Frank, thinking that he might as well follow this suggestion, entered the small circular chamber, and there lay down upon the floor, using his rolled coat as a pillow. Almost immediately he fell asleep, and must have slept for several hours, for, when Ling awakened him, he noticed that the sun had pa.s.sed its meridian, and was already sinking towards the west.

The boy was exceedingly hungry, and accepted with eagerness the offer of a large piece of rice-cake which Ling produced from his pocket. Hardly had he taken a mouthful when he remembered his uncle and Mr Waldron.

"Your prisoners!" he exclaimed. "They will be starving!"

The Chinaman shook his head.

"Not so," said he, "whilst you were asleep, I returned to the junk and attended to their wants. I gave them food to eat and water to drink. Besides, I was anxious to see that all was well."

"Supposing they are found," said Frank, after a pause, "by some junk pa.s.sing up or down the river? There is plenty of traffic upon the Sang River, as you know, this part of the country being thickly populated."

"They will not be found," said the Chinaman. "There is no reason why anything of the sort should happen. They have no means of communicating with anyone pa.s.sing upon the river. And there is nothing extraordinary in the spectacle of a junk lying anch.o.r.ed clear of the mid-stream fairway. You yourself often must have seen upon the Chinese rivers thousands of such boats with not a soul visible on board. In all such cases the crew has either gone ash.o.r.e to drink samshu or to smoke opium, or else they lie asleep below. I am anxious about nothing--except, perhaps, Yung How," he added, in an altered voice.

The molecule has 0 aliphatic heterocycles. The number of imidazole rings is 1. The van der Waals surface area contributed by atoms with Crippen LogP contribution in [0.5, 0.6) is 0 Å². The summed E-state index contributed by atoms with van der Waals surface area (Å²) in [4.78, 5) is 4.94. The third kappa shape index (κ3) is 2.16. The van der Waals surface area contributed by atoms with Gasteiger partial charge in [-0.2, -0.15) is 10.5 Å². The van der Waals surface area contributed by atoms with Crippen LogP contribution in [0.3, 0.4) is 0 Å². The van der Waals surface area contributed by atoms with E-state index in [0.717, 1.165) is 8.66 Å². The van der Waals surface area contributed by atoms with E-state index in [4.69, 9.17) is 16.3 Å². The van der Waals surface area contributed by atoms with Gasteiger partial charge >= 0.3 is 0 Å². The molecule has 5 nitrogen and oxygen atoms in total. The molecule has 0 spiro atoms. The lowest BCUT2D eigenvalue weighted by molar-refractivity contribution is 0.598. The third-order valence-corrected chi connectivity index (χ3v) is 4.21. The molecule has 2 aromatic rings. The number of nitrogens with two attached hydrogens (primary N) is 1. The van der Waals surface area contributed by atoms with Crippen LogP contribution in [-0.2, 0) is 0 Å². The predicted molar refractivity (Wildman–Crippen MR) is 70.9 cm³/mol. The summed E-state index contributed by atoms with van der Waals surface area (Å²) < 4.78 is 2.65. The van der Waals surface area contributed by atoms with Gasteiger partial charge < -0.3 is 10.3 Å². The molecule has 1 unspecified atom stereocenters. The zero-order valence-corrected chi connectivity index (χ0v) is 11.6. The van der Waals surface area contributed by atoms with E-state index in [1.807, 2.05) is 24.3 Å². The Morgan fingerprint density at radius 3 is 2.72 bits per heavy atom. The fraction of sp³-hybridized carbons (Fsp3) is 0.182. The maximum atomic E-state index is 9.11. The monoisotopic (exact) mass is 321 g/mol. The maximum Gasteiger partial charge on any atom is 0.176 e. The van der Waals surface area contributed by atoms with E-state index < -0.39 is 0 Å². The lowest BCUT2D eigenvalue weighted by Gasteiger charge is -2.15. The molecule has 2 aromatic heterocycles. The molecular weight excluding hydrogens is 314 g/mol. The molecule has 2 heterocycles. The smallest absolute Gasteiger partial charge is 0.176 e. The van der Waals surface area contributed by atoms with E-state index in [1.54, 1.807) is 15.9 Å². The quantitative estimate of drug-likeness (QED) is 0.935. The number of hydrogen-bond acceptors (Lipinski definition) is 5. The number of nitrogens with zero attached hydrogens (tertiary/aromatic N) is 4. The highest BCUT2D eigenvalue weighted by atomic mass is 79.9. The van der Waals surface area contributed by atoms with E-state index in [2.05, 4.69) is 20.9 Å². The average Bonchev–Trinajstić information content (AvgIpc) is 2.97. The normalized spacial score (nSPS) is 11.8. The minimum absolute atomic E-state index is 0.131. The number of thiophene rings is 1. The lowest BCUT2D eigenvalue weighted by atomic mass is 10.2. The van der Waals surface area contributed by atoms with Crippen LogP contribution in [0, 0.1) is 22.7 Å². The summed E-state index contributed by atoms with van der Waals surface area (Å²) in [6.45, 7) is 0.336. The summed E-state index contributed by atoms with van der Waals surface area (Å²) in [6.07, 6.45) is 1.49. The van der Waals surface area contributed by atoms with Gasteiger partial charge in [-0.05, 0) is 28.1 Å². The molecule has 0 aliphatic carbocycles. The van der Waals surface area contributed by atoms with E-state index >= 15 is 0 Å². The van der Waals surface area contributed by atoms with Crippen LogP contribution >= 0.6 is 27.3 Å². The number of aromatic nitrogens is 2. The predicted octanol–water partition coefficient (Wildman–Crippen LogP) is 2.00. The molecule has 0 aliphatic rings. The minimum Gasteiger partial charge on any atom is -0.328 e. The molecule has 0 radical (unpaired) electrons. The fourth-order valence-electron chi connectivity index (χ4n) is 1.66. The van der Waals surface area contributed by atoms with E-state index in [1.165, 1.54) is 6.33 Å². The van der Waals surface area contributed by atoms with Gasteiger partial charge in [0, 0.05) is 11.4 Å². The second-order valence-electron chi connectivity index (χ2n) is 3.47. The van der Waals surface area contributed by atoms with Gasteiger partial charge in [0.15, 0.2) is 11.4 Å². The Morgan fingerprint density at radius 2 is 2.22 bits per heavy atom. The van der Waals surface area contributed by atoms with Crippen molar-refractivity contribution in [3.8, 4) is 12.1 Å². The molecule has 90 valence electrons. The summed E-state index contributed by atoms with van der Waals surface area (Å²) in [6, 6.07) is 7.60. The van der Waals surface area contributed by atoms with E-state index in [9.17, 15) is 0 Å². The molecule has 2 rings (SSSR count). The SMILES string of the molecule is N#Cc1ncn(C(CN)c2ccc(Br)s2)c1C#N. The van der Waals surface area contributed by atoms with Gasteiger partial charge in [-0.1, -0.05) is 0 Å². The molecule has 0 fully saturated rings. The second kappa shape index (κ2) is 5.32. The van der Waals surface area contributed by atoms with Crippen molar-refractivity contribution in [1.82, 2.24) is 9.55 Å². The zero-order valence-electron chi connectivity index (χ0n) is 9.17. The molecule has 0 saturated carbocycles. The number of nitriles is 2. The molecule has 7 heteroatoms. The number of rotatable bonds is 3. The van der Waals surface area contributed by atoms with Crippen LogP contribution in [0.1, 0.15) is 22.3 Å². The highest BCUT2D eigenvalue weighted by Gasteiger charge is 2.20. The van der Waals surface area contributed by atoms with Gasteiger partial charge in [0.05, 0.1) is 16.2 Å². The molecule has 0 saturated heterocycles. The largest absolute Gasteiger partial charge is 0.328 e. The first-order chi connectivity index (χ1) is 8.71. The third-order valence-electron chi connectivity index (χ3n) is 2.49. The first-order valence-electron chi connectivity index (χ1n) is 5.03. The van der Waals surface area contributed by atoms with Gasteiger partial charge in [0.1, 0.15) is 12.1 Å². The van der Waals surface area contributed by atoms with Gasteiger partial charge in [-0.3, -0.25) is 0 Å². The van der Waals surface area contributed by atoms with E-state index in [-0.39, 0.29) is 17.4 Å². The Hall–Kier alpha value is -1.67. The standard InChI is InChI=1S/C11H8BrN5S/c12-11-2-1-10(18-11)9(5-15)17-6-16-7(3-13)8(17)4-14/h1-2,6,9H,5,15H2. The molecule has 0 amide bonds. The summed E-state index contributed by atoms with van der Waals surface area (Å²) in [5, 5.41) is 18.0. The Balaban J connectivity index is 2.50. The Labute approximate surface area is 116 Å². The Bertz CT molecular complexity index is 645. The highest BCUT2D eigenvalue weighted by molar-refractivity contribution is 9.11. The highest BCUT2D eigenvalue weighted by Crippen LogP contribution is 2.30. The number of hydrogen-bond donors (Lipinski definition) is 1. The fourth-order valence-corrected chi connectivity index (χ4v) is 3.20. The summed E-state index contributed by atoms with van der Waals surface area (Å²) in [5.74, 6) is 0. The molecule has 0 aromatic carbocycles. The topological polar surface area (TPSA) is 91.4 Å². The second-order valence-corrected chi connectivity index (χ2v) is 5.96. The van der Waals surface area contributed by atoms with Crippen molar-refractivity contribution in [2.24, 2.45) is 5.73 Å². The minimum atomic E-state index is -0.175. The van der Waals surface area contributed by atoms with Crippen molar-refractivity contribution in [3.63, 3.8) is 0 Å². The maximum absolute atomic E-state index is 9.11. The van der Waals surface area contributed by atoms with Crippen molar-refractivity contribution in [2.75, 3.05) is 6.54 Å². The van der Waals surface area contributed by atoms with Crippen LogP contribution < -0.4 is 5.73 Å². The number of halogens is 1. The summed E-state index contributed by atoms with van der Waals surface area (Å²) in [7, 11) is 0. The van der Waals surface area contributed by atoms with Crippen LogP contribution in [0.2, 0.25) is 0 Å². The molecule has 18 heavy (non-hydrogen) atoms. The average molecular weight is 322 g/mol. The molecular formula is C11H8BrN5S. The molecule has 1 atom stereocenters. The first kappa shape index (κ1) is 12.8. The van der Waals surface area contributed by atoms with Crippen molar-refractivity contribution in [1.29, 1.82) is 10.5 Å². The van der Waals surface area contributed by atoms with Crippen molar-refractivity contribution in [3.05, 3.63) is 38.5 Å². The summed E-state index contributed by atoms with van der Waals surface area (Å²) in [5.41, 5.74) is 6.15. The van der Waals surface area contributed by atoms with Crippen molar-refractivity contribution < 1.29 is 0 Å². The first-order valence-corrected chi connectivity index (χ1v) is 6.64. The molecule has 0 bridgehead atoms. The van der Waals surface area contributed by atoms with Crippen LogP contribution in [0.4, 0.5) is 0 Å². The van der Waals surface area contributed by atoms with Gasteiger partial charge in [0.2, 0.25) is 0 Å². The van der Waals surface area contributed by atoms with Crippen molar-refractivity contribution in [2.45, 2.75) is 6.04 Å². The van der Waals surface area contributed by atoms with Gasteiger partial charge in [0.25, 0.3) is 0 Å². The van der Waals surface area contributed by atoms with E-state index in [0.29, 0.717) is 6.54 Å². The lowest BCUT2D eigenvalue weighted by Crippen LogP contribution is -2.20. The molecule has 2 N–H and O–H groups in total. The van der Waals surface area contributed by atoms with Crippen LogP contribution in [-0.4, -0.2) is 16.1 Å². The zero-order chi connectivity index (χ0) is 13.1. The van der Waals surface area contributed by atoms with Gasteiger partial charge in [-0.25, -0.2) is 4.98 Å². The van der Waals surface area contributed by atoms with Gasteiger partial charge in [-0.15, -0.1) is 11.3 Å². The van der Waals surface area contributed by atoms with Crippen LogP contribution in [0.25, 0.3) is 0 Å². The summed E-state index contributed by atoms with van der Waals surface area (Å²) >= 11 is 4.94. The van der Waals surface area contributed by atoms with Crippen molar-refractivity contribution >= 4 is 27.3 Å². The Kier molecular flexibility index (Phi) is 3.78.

"And the money has not come?" asked Frank.

"It is coming," said Ling. "That is why I awakened you."

"It is coming now!" The boy sprang to his feet.

Ling pointed to the west, in the direction of the river. There, sure enough, about half-a-mile down-stream, was a small white launch, similar to those which may be seen by the score in Hong-Kong harbour, heading straight for the southern bank, for the Glade of Children's Tears.

Like a great vulture in the heavens that soars higher and higher in a series of concentric circles, Ling from the top of the tower looked down upon his prey. After the manner of a vulture, he did but bide his time.

The launch ran into a narrow creek, and for a moment was hidden from view by the trees of the little wood. Shortly after, it appeared again, and both Frank and Ling watched the Chinese sailors tie her up to a stunted tree that overhung the water. On board were three Europeans, dressed in white ducks and wearing sun-helmets. The launch was too far away for Frank to recognise these men.

And then they witnessed a sight that made the dark eyes of the great Honanese glitter with triumph and greed; his wide mouth expanded in a smile. A plank was thrown from the launch to the sh.o.r.e. Across this gangway bag after bag was carried, each one so heavy with silver that it required two men to lift it.

At last the task was ended. The Europeans, who had superintended the discharging of this precious cargo, returned to the launch, which presently turned slowly round and made off down-stream. In the red light of the setting sun, on the surface of the water, they could see the convergent lines of ripples spreading from the bows of the launch.

Ling laughed.